Sleep Apnea: What You Need To Know

Sleep apnea, more commonly known as Obstructive Sleep Apnea, is a condition where the person snores. When the person snores they are producing short and loud snoring sounds that are not breathable to other people. The most common type of Sleep Apnea is the Obstructive type.

Obstructive Sleep Apnea is characterized by obstructions in the airway passages that cause a pause in breathing. These pauses in breathing are not breathing in the normal sense of the word. There is a pause in breathing that causes the person to wake up in the middle of the night, sometimes several times per night.

The culprits for Obstructive Sleep Apnea are not understood completely. The reason that most of the symptoms disappear for an extended period of time is unknown. However, the good news is that there are many treatments available. Many of these treatments are in the form of pillows, pillows that force the airways open, devices that compress the chest and mouth, and various other devices that work on the same principle.

Since sleep apnea can be a very dangerous condition, it is important to take any medications for that condition with extreme caution. The medications can be very dangerous, especially for children. They should only be taken under the close supervision of a qualified medical professional.

Patients with mild cases of Sleep Apnea usually get better with time. If the person still snores the following day, it may be necessary to see the doctor have the area treated. By adding therapy to the treatment plan, a person with mild cases of Obstructive Sleep Apnea can usually get back to sleep without the assistance of a machine.

If the person with Obstructive Sleep Apnea still snores a few days after getting the treatment, they are very severe cases of Obstructive Sleep Apnea. In this case, a doctor might have to put them on bed rest in order to help them sleep. Once they are out of bed rest, the doctor will want to continue to monitor their oxygen levels and other vital signs.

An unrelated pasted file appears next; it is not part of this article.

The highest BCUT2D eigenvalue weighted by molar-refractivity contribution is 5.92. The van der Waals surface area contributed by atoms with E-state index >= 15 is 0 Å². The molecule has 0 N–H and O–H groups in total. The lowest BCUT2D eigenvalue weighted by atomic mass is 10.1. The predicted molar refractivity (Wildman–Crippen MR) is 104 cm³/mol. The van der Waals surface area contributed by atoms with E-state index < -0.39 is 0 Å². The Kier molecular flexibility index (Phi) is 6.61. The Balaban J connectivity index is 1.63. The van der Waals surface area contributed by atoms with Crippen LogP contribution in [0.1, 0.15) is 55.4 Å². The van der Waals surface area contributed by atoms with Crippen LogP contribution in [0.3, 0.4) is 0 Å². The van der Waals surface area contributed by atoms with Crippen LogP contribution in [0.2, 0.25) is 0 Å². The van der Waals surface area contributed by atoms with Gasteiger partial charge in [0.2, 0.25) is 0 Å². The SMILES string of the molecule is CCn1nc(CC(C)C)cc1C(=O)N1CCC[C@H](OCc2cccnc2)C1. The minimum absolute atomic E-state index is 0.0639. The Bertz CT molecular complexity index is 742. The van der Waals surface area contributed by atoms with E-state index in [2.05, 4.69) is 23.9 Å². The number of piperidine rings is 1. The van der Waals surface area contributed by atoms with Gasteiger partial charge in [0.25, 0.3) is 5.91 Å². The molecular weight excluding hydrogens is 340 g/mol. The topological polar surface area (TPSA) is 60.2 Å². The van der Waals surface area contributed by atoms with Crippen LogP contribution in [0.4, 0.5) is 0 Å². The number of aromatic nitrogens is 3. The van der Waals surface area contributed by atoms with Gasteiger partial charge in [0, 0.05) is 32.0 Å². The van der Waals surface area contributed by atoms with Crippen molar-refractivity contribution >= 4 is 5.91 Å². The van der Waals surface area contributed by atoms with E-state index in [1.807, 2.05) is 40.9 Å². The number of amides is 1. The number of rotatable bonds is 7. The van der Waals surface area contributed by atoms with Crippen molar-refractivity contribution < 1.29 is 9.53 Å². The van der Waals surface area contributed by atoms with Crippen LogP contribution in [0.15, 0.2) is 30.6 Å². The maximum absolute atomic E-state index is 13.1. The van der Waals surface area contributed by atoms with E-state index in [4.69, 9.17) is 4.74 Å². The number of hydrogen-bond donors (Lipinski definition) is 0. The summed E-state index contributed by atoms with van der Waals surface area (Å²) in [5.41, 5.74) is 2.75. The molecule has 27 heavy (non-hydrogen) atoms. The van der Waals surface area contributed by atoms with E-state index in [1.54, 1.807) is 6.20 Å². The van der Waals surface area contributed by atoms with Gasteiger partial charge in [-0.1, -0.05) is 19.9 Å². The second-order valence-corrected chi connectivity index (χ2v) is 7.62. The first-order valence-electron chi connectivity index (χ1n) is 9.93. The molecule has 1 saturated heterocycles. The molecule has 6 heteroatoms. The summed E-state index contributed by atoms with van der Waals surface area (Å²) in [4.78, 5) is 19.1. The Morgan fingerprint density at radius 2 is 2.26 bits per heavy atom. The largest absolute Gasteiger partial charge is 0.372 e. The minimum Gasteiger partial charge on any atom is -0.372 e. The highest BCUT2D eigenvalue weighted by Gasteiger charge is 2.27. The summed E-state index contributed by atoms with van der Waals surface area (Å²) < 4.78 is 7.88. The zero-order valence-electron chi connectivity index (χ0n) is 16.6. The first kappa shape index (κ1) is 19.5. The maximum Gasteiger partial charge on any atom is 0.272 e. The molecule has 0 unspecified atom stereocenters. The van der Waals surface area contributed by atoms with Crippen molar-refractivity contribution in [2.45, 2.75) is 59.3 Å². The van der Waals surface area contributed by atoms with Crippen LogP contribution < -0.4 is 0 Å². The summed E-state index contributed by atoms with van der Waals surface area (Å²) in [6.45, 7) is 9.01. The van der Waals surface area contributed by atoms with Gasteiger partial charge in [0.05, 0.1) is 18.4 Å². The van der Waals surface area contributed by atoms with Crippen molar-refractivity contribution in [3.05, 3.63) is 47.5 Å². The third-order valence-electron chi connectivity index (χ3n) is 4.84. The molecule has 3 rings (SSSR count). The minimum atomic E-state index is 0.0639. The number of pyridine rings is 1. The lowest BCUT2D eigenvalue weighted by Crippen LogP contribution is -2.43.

People with severe Obstructive Sleep Apnea will need to sleep without the aid of a machine. They will likely need to remain bedridden. The bed rest will vary in degrees. Many patients will only be bedridden for a short period of time, as long as a week or so.

In some extreme cases, a patient could remain bedridden for as long as six months. Some people do recover from sleep apnea; however, others never get over the condition. It is impossible to say for sure how long any patient will remain bedridden due to the fact that all the different factors involved are so varied.

In severe cases of Obstructive Sleep Apnea, the patient will be able to be treated completely on their own. Most patients are successful at bringing their sleep apnea under control. It does not seem to be a concern to the person that has this condition, which is a great thing.

Other sufferers need a sleeping bag for a good night’s sleep. This can be very helpful for some people. If a person has a sleep apnea condition, it is best to keep that condition in control. It is important that sufferers understand that the condition is treatable.

Sleep apnea is not a life-threatening condition. However, it is very embarrassing to sleep alone, and it can affect the quality of a person’s life. That is why sufferers should know about all the treatments available and that their physician is available to answer any questions that they may have.